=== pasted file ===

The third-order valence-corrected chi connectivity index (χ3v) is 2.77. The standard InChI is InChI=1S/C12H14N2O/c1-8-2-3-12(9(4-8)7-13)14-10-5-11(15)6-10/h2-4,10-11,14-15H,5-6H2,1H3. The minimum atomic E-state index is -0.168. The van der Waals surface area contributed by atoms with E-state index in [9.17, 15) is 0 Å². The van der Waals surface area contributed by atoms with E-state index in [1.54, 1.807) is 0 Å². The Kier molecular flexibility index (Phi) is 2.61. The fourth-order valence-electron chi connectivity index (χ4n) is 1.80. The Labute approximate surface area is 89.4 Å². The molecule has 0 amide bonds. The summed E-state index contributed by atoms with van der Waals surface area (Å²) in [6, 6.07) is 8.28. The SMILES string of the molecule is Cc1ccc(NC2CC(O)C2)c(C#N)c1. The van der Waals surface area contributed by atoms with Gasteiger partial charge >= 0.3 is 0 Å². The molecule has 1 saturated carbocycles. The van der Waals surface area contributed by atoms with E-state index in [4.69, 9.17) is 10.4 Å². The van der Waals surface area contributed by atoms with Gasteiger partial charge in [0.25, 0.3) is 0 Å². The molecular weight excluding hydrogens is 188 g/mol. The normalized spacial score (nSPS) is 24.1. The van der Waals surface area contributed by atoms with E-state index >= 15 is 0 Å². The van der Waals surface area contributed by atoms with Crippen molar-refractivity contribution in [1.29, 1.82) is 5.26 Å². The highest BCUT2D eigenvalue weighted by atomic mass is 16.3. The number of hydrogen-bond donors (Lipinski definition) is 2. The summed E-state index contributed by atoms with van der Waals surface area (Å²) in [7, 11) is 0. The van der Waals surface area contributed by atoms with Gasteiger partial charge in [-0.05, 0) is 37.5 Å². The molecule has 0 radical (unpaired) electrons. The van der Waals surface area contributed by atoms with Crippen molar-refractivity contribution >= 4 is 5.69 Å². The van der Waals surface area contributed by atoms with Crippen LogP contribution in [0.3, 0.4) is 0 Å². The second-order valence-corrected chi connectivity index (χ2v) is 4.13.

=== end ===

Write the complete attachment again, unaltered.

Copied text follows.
The third-order valence-corrected chi connectivity index (χ3v) is 2.77. The standard InChI is InChI=1S/C12H14N2O/c1-8-2-3-12(9(4-8)7-13)14-10-5-11(15)6-10/h2-4,10-11,14-15H,5-6H2,1H3. The minimum atomic E-state index is -0.168. The van der Waals surface area contributed by atoms with E-state index in [9.17, 15) is 0 Å². The van der Waals surface area contributed by atoms with E-state index in [1.54, 1.807) is 0 Å². The Kier molecular flexibility index (Phi) is 2.61. The fourth-order valence-electron chi connectivity index (χ4n) is 1.80. The Labute approximate surface area is 89.4 Å². The molecule has 0 amide bonds. The summed E-state index contributed by atoms with van der Waals surface area (Å²) in [6, 6.07) is 8.28. The SMILES string of the molecule is Cc1ccc(NC2CC(O)C2)c(C#N)c1. The van der Waals surface area contributed by atoms with Gasteiger partial charge >= 0.3 is 0 Å². The molecule has 1 saturated carbocycles. The van der Waals surface area contributed by atoms with E-state index in [4.69, 9.17) is 10.4 Å². The van der Waals surface area contributed by atoms with Gasteiger partial charge in [0.25, 0.3) is 0 Å². The molecular weight excluding hydrogens is 188 g/mol. The normalized spacial score (nSPS) is 24.1. The van der Waals surface area contributed by atoms with E-state index >= 15 is 0 Å². The van der Waals surface area contributed by atoms with Crippen molar-refractivity contribution in [1.29, 1.82) is 5.26 Å². The highest BCUT2D eigenvalue weighted by atomic mass is 16.3. The number of hydrogen-bond donors (Lipinski definition) is 2. The summed E-state index contributed by atoms with van der Waals surface area (Å²) in [7, 11) is 0. The van der Waals surface area contributed by atoms with Gasteiger partial charge in [-0.05, 0) is 37.5 Å². The molecule has 0 radical (unpaired) electrons. The van der Waals surface area contributed by atoms with Crippen molar-refractivity contribution >= 4 is 5.69 Å². The van der Waals surface area contributed by atoms with Crippen LogP contribution in [0.3, 0.4) is 0 Å². The second-order valence-corrected chi connectivity index (χ2v) is 4.13.